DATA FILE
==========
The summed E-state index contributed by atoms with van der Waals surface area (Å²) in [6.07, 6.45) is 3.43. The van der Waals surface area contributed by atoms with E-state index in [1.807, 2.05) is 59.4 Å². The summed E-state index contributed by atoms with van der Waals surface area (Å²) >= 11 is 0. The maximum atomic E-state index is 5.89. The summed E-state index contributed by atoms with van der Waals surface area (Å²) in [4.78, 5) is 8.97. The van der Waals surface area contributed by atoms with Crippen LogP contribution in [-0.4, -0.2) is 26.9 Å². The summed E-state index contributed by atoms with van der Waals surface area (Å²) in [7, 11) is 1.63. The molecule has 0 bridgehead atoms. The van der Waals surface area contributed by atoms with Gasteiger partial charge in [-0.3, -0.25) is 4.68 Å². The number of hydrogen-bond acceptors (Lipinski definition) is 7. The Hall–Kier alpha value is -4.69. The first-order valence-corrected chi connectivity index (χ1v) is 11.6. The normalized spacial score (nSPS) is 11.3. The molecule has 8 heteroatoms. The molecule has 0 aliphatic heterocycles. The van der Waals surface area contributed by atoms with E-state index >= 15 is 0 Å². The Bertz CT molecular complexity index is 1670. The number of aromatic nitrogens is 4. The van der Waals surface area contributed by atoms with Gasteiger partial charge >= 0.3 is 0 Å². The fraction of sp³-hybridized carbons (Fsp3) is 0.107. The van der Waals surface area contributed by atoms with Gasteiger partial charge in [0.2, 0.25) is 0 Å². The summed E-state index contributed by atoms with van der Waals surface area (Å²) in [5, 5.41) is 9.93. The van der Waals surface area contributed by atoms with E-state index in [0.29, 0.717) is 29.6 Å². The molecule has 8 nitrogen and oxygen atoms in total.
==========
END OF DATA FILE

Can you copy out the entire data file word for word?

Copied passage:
The summed E-state index contributed by atoms with van der Waals surface area (Å²) in [6.07, 6.45) is 3.43. The van der Waals surface area contributed by atoms with E-state index in [1.807, 2.05) is 59.4 Å². The summed E-state index contributed by atoms with van der Waals surface area (Å²) >= 11 is 0. The maximum atomic E-state index is 5.89. The summed E-state index contributed by atoms with van der Waals surface area (Å²) in [4.78, 5) is 8.97. The van der Waals surface area contributed by atoms with Crippen LogP contribution in [-0.4, -0.2) is 26.9 Å². The summed E-state index contributed by atoms with van der Waals surface area (Å²) in [7, 11) is 1.63. The molecule has 0 bridgehead atoms. The van der Waals surface area contributed by atoms with Gasteiger partial charge in [-0.3, -0.25) is 4.68 Å². The number of hydrogen-bond acceptors (Lipinski definition) is 7. The Hall–Kier alpha value is -4.69. The first-order valence-corrected chi connectivity index (χ1v) is 11.6. The normalized spacial score (nSPS) is 11.3. The molecule has 8 heteroatoms. The molecule has 0 aliphatic heterocycles. The van der Waals surface area contributed by atoms with E-state index >= 15 is 0 Å². The Bertz CT molecular complexity index is 1670. The number of aromatic nitrogens is 4. The van der Waals surface area contributed by atoms with Gasteiger partial charge >= 0.3 is 0 Å². The fraction of sp³-hybridized carbons (Fsp3) is 0.107. The van der Waals surface area contributed by atoms with Gasteiger partial charge in [0.2, 0.25) is 0 Å². The summed E-state index contributed by atoms with van der Waals surface area (Å²) in [5, 5.41) is 9.93. The van der Waals surface area contributed by atoms with E-state index in [0.29, 0.717) is 29.6 Å². The molecule has 8 nitrogen and oxygen atoms in total.